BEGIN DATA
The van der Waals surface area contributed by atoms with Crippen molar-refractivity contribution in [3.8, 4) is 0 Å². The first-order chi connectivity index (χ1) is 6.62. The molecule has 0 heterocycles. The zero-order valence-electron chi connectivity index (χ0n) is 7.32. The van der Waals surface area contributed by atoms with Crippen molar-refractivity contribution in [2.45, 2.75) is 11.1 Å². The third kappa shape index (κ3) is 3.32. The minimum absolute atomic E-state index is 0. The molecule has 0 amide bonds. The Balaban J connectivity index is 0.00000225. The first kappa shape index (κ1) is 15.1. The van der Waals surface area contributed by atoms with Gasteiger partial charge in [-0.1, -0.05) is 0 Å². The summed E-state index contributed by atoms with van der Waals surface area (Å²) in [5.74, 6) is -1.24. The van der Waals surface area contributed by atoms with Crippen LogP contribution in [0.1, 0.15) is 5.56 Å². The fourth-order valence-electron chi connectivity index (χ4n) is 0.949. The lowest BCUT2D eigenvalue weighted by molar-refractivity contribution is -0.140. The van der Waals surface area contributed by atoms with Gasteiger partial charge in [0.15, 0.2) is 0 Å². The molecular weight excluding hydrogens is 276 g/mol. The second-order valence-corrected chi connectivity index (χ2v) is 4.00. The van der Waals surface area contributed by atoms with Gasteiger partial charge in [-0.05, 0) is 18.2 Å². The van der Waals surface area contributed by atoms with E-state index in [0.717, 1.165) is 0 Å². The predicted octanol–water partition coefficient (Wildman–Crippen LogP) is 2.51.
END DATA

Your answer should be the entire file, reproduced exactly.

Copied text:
The van der Waals surface area contributed by atoms with Crippen molar-refractivity contribution in [3.8, 4) is 0 Å². The first-order chi connectivity index (χ1) is 6.62. The molecule has 0 heterocycles. The zero-order valence-electron chi connectivity index (χ0n) is 7.32. The van der Waals surface area contributed by atoms with Crippen molar-refractivity contribution in [2.45, 2.75) is 11.1 Å². The third kappa shape index (κ3) is 3.32. The minimum absolute atomic E-state index is 0. The molecule has 0 amide bonds. The Balaban J connectivity index is 0.00000225. The first kappa shape index (κ1) is 15.1. The van der Waals surface area contributed by atoms with Gasteiger partial charge in [-0.1, -0.05) is 0 Å². The summed E-state index contributed by atoms with van der Waals surface area (Å²) in [5.74, 6) is -1.24. The van der Waals surface area contributed by atoms with Crippen LogP contribution in [0.1, 0.15) is 5.56 Å². The fourth-order valence-electron chi connectivity index (χ4n) is 0.949. The lowest BCUT2D eigenvalue weighted by molar-refractivity contribution is -0.140. The van der Waals surface area contributed by atoms with Gasteiger partial charge in [0.15, 0.2) is 0 Å². The molecular weight excluding hydrogens is 276 g/mol. The second-order valence-corrected chi connectivity index (χ2v) is 4.00. The van der Waals surface area contributed by atoms with Gasteiger partial charge in [-0.05, 0) is 18.2 Å². The van der Waals surface area contributed by atoms with E-state index in [0.717, 1.165) is 0 Å². The predicted octanol–water partition coefficient (Wildman–Crippen LogP) is 2.51.